5: My Skin (from ‘Big Grrrl Small World’, 2015)

One reason why Lizzo’s positivity is so celebrated is because the listener knows the forces set against it: the racist, sexist and body-shaming structures in society. Facing those challenges down is all documented in My Skin, a track that accepts head-on the bumpy journey to self-esteem and self-confidence. “My afro-hair, fat, muscle, bone and melanin are not a punchline,” Lizzo posted on her website at the time of Big Grrrl Small World, the album which includes this entry among the best Lizzo songs. “I was born in it, and I will proudly wake up in it everyday.”

4: About Damn Time (from ‘Special’, 2022)

Topping our list of the best songs of 2022, About Damn Time was Lizzo’s second US No.1 and won Record Of The Year at the 2023 Grammy Awards. Epic in sound and equally epic in construction, it was the final song recorded for Lizzo’s fourth album, Special, and took over 30 sessions and four months to complete. It was all worth it. “I think life had thrown some major traumas and hard experiences at us, especially globally these last few years,” she said. “I wanted to write a song that allowed us to take a moment and celebrate our survival, and celebrate how far we’ve come.”

3: Truth Hurts (standalone single, 2017)

Truth Hurts is the biggest No.1 ever by a female rapper, spending seven weeks at the top of the Billboard charts in 2019. Not bad for a song that didn’t even chart the first time it was released, two years previously. But Lizzo always knew the splash it could make. “I was just like, ‘Let’s see what the fuck happens,’” she said around the time of its re-release. “I’d never really written a big fucking pop banger before, and Ricky [Reed, producer] was the guy to do that with.” A no-brainer among the best Lizzo songs, Truth Hurts has since been certified seven-times platinum and is included in Rolling Stone’s 500 Greatest Songs Of All Time list. Turns out, she’s 100 per cent that bitch!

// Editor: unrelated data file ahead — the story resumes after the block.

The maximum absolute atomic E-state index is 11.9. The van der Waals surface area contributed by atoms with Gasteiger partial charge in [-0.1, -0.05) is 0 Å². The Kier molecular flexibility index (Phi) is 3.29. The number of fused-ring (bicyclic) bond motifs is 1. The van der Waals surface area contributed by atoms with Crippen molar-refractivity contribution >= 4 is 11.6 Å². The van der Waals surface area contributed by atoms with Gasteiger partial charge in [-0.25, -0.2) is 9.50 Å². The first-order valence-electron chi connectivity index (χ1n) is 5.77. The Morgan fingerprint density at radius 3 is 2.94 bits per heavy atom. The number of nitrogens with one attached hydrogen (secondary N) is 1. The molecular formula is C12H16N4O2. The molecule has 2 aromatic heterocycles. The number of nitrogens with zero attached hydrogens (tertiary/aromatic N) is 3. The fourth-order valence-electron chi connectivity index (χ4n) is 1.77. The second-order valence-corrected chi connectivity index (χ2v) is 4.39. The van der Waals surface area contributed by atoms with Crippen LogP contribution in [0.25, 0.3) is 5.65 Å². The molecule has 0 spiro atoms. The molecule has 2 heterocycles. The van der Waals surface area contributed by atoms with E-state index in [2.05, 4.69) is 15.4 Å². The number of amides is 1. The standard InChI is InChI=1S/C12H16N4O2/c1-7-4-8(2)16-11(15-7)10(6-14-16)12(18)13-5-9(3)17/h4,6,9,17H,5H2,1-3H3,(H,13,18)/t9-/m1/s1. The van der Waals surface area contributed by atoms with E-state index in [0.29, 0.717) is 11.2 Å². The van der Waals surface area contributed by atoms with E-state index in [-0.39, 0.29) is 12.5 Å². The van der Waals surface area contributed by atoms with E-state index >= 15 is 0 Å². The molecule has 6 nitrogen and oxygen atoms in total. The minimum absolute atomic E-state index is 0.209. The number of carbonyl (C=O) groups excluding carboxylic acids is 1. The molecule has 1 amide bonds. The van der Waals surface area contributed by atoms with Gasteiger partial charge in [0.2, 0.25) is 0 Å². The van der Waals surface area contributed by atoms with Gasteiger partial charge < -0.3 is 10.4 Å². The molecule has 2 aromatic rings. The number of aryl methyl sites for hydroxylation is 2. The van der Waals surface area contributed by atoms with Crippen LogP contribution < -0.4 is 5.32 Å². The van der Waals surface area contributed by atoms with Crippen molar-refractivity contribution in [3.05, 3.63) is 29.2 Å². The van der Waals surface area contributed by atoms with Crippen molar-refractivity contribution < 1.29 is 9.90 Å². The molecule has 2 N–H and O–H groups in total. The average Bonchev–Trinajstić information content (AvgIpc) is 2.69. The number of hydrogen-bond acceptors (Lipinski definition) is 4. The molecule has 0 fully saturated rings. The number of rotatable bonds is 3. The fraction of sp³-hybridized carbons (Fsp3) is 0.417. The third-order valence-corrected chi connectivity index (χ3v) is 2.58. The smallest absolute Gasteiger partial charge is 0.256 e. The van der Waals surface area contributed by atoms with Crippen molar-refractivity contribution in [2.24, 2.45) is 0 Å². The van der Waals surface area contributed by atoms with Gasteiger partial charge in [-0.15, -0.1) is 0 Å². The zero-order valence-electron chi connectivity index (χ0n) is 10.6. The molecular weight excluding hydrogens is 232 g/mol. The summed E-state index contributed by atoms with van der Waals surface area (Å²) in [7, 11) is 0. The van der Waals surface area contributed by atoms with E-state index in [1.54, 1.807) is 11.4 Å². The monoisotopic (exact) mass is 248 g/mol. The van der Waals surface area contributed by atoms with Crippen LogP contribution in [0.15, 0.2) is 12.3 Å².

2: Batches & Cookies (featuring Sophia Eris) (from ‘Lizzobangers’, 2013)

“Confidence is very important, and that’s why it took so long for me: I had to get my confidence up,” Lizzo said at the time that Batches & Cookies made her name. “Somewhere along the line, you break out. You have to become comfortable with yourself and love yourself.” The video to Batches & Cookies, resplendent with giant donuts, bigger motorbikes, popped balloons and LGBTQ+ pride, is the result of Lizzo’s confidence flaring up and showering us all with love. “We didn’t exactly plan the video, we just kind of went out and shot,” Lizzo said. “That’s what we came up with and I’m so proud of it and happy with it. I like the randomness of it and the spontaneity of it because that’s basically what the song is all about, it’s just about working with what you have.”

1: Juice (from ‘Cuz I Love You’, 2019)

“I love this song,” Lizzo said of Juice. “I just can’t not sing the whole thing!” There’s so much to know about it (in fact, there’s a whole story behind Juice), but the most important thing – and the reason it tops this list of the best Lizzo songs – is that it encompasses the best of Lizzo, all in one place: her positivity, her beauty, her joy; and it says that you absolutely have to treat those things with the same importance that you give sadness and heartbreak. “My job as an artist isn’t merely to sing,” Lizzo said at the time of the song’s release. “My role is to deliver something that helps people. With my message on [Cuz I Love You], I can do that in the best way.”

Find out where Lizzo ranks among the most influential female musicians of all time.